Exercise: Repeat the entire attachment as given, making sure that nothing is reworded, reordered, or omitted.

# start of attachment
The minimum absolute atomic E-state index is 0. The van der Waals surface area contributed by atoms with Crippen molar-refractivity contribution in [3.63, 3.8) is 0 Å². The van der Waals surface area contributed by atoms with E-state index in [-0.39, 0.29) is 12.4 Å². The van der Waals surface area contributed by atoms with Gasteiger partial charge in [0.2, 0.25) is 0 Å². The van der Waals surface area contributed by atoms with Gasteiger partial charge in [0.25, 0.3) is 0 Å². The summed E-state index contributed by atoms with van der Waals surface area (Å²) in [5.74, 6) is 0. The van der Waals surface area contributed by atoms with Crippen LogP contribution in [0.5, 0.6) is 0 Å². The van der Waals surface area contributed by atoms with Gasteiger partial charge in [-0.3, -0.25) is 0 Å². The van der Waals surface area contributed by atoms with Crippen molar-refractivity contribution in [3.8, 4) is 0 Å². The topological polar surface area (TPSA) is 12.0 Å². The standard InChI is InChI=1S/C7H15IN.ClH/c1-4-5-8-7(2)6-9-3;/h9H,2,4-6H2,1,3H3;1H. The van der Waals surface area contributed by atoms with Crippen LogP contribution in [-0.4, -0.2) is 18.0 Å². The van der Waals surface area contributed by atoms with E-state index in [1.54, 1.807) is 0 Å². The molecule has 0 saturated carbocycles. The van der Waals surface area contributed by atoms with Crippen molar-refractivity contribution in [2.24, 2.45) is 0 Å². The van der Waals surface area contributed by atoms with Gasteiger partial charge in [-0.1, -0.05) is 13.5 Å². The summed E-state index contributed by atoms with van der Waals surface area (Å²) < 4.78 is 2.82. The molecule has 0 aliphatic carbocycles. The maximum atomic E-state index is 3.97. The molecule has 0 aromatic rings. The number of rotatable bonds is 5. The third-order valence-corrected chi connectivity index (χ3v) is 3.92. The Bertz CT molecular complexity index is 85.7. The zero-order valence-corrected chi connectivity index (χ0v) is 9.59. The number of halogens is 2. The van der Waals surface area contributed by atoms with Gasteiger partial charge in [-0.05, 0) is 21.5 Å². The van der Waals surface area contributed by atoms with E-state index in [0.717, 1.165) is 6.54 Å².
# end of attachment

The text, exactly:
The minimum absolute atomic E-state index is 0. The van der Waals surface area contributed by atoms with Crippen molar-refractivity contribution in [3.63, 3.8) is 0 Å². The van der Waals surface area contributed by atoms with E-state index in [-0.39, 0.29) is 12.4 Å². The van der Waals surface area contributed by atoms with Gasteiger partial charge in [0.2, 0.25) is 0 Å². The van der Waals surface area contributed by atoms with Gasteiger partial charge in [0.25, 0.3) is 0 Å². The summed E-state index contributed by atoms with van der Waals surface area (Å²) in [5.74, 6) is 0. The van der Waals surface area contributed by atoms with Crippen LogP contribution in [0.5, 0.6) is 0 Å². The van der Waals surface area contributed by atoms with Gasteiger partial charge in [-0.3, -0.25) is 0 Å². The van der Waals surface area contributed by atoms with Crippen molar-refractivity contribution in [3.8, 4) is 0 Å². The topological polar surface area (TPSA) is 12.0 Å². The standard InChI is InChI=1S/C7H15IN.ClH/c1-4-5-8-7(2)6-9-3;/h9H,2,4-6H2,1,3H3;1H. The van der Waals surface area contributed by atoms with Crippen LogP contribution in [-0.4, -0.2) is 18.0 Å². The van der Waals surface area contributed by atoms with E-state index in [1.54, 1.807) is 0 Å². The molecule has 0 saturated carbocycles. The van der Waals surface area contributed by atoms with Crippen molar-refractivity contribution in [2.24, 2.45) is 0 Å². The van der Waals surface area contributed by atoms with Gasteiger partial charge in [-0.1, -0.05) is 13.5 Å². The summed E-state index contributed by atoms with van der Waals surface area (Å²) < 4.78 is 2.82. The molecule has 0 aliphatic carbocycles. The maximum atomic E-state index is 3.97. The molecule has 0 aromatic rings. The number of rotatable bonds is 5. The third-order valence-corrected chi connectivity index (χ3v) is 3.92. The Bertz CT molecular complexity index is 85.7. The zero-order valence-corrected chi connectivity index (χ0v) is 9.59. The number of halogens is 2. The van der Waals surface area contributed by atoms with Gasteiger partial charge in [-0.05, 0) is 21.5 Å². The van der Waals surface area contributed by atoms with E-state index in [0.717, 1.165) is 6.54 Å².